Thoughts about “The Box”


Recently I read the book The Box, which was recommended by Bill Gates in hiswebsite. Bill Gates stated that you “won’t look at a cargo ship in quite the same way again” after reading it. I couldn’t agree more. In the 1990s, Mr Gates was always plotted as an evil dictator of a software empire and as a tyrant who cracked down his enemies, like the Netscape, ruthlessly. I was also somehow influenced by those plots for a time. However, after getting more familiar with his experience, especially after reading some of his books and articles, I do think that those disesteems are unfair in many ways. Mr Gates is undoubtedly one of the most visionary and benevolent person in our planet.

I have read his book the road ahead before, which was an extraordinary book. In that book, Mr Gates pointed out a bright future of technology society. Many of his imaginations, such as portable PCs, wireless Internet, smart TVs, have already become reality, despite that Microsoft’s role in the process, sadly, is not as significant as it should be.

Rather than predicting the future, The box is talking about history, if that is long enough to be qualified for. Both books, however, give us tastes of how technology influenced an industry and people’s life. Here are some of my thoughts about this book on “boxes”.

Influence of Containerization

The paradigm of business is heavily influenced by transport costs. When transport costs are high, manufacturers’ main concern is to locate near their customers, even if this requires undesirably small plants or high operating costs. As transportation costs decline relative to other costs, manufacturers can relocate first domestically, and then internationally, to reduce other costs.

The immediate result of containerization is a sharp decline of international transport costs, which results in an unprecedented process of globalization.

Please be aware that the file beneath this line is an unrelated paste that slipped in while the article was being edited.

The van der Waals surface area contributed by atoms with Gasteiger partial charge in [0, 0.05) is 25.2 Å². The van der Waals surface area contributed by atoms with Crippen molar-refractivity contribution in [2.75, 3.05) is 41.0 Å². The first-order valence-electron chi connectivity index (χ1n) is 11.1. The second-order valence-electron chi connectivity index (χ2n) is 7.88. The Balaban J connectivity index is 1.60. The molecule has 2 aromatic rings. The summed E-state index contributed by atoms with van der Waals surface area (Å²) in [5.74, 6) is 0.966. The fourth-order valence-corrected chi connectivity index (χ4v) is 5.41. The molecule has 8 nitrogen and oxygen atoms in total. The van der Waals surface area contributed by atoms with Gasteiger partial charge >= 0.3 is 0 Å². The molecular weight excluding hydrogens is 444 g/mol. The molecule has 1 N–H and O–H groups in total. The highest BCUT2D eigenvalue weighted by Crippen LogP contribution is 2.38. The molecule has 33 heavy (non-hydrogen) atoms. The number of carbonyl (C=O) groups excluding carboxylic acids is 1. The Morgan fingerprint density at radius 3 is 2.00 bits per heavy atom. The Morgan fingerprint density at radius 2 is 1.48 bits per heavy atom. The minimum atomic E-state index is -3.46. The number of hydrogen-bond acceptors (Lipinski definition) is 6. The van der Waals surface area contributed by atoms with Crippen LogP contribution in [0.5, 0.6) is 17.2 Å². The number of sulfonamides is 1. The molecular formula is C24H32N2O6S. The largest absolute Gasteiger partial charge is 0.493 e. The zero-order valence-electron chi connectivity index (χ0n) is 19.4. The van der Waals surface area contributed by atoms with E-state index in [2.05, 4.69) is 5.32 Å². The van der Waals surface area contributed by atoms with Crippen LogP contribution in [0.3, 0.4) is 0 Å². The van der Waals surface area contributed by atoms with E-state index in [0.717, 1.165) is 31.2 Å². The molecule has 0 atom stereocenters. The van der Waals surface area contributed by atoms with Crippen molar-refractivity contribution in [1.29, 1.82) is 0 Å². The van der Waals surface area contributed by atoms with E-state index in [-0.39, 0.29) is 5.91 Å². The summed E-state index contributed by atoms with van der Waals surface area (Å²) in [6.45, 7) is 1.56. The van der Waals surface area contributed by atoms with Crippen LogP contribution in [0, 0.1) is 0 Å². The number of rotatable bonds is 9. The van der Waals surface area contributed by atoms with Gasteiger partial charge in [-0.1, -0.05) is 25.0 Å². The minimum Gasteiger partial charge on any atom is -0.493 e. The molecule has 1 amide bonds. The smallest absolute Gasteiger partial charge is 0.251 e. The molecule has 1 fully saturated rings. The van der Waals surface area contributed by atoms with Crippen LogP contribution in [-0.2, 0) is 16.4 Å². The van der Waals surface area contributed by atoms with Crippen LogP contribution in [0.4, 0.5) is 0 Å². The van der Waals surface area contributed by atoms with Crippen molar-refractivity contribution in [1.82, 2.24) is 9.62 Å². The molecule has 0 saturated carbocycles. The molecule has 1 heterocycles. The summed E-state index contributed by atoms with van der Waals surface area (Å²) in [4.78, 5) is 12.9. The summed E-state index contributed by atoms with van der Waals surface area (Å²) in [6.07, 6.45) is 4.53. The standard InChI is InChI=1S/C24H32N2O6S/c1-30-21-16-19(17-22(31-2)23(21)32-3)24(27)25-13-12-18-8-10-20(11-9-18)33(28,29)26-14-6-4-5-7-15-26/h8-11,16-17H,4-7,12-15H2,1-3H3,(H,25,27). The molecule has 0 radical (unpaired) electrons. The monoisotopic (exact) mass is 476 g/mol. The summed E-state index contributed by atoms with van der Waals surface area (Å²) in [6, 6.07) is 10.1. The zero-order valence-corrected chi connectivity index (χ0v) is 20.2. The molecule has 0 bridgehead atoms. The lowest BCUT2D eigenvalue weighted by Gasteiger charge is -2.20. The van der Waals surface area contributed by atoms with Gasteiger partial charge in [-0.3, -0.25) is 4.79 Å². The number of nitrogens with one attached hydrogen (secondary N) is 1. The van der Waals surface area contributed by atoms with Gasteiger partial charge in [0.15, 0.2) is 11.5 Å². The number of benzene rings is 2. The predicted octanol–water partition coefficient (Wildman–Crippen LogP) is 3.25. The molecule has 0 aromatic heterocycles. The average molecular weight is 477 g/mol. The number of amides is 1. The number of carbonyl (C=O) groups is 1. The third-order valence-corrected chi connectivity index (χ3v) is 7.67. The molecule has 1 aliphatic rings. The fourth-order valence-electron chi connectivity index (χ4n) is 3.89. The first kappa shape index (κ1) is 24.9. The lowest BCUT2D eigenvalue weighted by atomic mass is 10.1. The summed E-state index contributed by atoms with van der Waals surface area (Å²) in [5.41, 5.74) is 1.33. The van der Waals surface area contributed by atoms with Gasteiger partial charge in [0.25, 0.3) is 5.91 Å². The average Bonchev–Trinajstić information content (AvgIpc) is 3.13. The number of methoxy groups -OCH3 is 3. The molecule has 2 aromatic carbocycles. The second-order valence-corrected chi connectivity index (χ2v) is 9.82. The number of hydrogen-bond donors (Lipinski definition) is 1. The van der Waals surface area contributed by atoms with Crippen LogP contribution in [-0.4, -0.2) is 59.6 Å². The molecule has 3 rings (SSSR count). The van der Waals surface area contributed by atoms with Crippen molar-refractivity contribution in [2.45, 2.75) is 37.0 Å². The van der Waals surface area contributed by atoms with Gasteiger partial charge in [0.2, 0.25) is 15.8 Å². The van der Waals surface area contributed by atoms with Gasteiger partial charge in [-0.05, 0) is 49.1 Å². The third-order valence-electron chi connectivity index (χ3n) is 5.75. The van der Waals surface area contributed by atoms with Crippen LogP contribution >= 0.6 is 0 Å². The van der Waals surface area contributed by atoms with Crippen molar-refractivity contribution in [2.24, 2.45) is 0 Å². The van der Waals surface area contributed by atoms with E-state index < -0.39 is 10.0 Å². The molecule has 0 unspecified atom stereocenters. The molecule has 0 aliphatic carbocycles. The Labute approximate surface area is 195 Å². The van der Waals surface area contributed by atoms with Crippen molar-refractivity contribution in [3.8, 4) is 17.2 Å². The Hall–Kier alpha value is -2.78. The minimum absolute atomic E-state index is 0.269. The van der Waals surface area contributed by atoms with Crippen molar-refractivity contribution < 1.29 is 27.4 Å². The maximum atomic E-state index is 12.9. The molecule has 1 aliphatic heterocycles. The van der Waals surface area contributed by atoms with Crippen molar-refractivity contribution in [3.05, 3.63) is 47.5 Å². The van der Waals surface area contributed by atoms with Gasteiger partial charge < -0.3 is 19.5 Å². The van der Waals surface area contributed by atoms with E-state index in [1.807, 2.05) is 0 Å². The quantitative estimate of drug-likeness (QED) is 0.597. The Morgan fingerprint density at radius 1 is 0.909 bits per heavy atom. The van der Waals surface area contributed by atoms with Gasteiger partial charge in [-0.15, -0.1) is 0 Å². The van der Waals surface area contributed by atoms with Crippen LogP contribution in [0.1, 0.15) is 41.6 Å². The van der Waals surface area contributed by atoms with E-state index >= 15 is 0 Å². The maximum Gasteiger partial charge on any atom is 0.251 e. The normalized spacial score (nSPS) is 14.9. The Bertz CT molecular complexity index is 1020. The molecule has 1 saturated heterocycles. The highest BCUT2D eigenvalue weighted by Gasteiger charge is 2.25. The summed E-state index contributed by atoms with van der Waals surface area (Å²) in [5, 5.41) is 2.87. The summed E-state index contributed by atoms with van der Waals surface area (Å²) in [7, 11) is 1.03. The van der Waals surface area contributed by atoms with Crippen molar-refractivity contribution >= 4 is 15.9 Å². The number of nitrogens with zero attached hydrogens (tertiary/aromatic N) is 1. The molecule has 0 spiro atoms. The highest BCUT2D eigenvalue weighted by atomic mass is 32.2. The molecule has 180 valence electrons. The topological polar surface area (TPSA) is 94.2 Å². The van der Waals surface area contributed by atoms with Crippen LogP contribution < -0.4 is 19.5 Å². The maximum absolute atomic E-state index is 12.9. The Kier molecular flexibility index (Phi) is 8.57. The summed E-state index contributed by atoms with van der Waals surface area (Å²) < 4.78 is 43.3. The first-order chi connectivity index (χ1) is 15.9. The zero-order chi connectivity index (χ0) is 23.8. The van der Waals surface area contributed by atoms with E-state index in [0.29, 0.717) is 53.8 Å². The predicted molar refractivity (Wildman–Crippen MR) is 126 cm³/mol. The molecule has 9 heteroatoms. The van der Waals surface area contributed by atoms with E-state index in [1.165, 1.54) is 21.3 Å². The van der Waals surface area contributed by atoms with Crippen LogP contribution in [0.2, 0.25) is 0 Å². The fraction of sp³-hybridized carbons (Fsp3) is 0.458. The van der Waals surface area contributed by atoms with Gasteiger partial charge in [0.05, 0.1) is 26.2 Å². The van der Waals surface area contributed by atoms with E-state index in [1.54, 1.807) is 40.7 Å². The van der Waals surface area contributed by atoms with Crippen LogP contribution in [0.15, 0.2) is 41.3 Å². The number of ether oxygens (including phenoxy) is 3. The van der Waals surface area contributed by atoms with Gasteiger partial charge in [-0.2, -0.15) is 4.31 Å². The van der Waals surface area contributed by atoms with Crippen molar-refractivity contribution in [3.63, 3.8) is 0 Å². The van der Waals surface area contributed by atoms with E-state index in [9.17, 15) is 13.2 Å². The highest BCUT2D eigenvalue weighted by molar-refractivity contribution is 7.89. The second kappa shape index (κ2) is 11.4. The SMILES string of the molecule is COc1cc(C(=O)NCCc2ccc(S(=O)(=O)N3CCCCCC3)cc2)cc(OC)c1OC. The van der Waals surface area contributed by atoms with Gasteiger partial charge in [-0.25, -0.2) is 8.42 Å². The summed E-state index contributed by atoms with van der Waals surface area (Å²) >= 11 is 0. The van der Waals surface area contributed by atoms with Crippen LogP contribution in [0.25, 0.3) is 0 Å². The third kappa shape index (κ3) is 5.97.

Globalization is not a new phenomenon. The world economy became highly integrated in the nineteenth century, which caused by a variety of reasons. First, the Napoleonic wars united Europe, at least temporarily, and reduced tariffs and other trade barriers for many years. Second, due to the industrial revolution, in particular the steamship invented by Robert Fulton, the ocean freight rates fell 70 percents between 1840 and 1910. Third, new technologies also significantly reduced the time required for worldwide information exchange. For example, Telegraph, the nineteenth-center counterpart of the Internet, gave people in one location current information about prices in another. Traders found it easy to increase imports whenever domestic prices rose or domestic wages got out of hand.

The globalization caused by containership is quite different than its predecessor. While the globalization in the nineteenth century was mostly the globalization of final products, the globalization in the late twentieth century is the globalization of the production process itself. Because of this globalization process, a new type of industrial paradigm, so-called just-in-time manufacturing, becomes possible.

Asia, in particular East Asia, benefits the most from the just-in-time manufacturing, which partly contributes to the prosperity in the region. Now it is quite typical for American businesses to succeed without get their hand dirty at all by “low-level” hardware business. What they need to do is to design and innovate, and then send the specification to Original Equipment Manufacturers (OEMs) in East Asia. For example, when an American consumer purchases an iphone on the Apple’s official website, the iphone will be shipped from factories in China directly rather from some warehouse in the United States. It would not be possible if the shipping cost is high.

Why Asia? The most important reason is the abundance of cheap and skilled labors in this region. Technology companies in Silicon Valley are more inclined to outsource their labor-intensive departments, like hard-ware manufacturing departments, to China and Malaysia, than set up a factory in Rocky mountain states. The human labor in U.S. is just too expensive, plus that the transport cost between Rocky mountains and Silicon Valley is also higher than that between Shanghai and Silicon Valley.